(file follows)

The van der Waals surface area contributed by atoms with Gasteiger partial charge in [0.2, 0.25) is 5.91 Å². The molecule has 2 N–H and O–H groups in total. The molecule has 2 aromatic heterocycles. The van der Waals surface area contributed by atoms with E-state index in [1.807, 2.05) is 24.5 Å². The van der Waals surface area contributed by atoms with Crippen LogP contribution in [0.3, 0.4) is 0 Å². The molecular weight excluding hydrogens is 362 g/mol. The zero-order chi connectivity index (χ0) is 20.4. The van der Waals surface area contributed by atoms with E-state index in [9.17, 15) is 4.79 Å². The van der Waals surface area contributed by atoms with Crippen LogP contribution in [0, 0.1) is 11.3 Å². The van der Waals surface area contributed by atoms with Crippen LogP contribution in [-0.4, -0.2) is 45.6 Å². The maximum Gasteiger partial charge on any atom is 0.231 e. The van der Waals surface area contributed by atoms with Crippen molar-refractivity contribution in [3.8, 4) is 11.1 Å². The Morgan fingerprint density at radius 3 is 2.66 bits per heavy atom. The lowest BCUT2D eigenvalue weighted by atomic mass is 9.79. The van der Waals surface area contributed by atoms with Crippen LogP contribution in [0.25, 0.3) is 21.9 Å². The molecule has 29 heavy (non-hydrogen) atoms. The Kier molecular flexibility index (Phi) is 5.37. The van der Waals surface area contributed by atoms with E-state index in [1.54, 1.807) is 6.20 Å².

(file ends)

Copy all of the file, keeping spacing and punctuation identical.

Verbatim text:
The van der Waals surface area contributed by atoms with Gasteiger partial charge in [0.2, 0.25) is 5.91 Å². The molecule has 2 N–H and O–H groups in total. The molecule has 2 aromatic heterocycles. The van der Waals surface area contributed by atoms with E-state index in [1.807, 2.05) is 24.5 Å². The van der Waals surface area contributed by atoms with Crippen LogP contribution in [0.3, 0.4) is 0 Å². The molecular weight excluding hydrogens is 362 g/mol. The zero-order chi connectivity index (χ0) is 20.4. The van der Waals surface area contributed by atoms with E-state index in [9.17, 15) is 4.79 Å². The van der Waals surface area contributed by atoms with Crippen LogP contribution in [0, 0.1) is 11.3 Å². The van der Waals surface area contributed by atoms with Crippen LogP contribution in [-0.4, -0.2) is 45.6 Å². The maximum Gasteiger partial charge on any atom is 0.231 e. The van der Waals surface area contributed by atoms with Crippen molar-refractivity contribution in [3.8, 4) is 11.1 Å². The Morgan fingerprint density at radius 3 is 2.66 bits per heavy atom. The lowest BCUT2D eigenvalue weighted by atomic mass is 9.79. The van der Waals surface area contributed by atoms with Crippen LogP contribution in [0.25, 0.3) is 21.9 Å². The molecule has 29 heavy (non-hydrogen) atoms. The Kier molecular flexibility index (Phi) is 5.37. The van der Waals surface area contributed by atoms with E-state index in [1.54, 1.807) is 6.20 Å².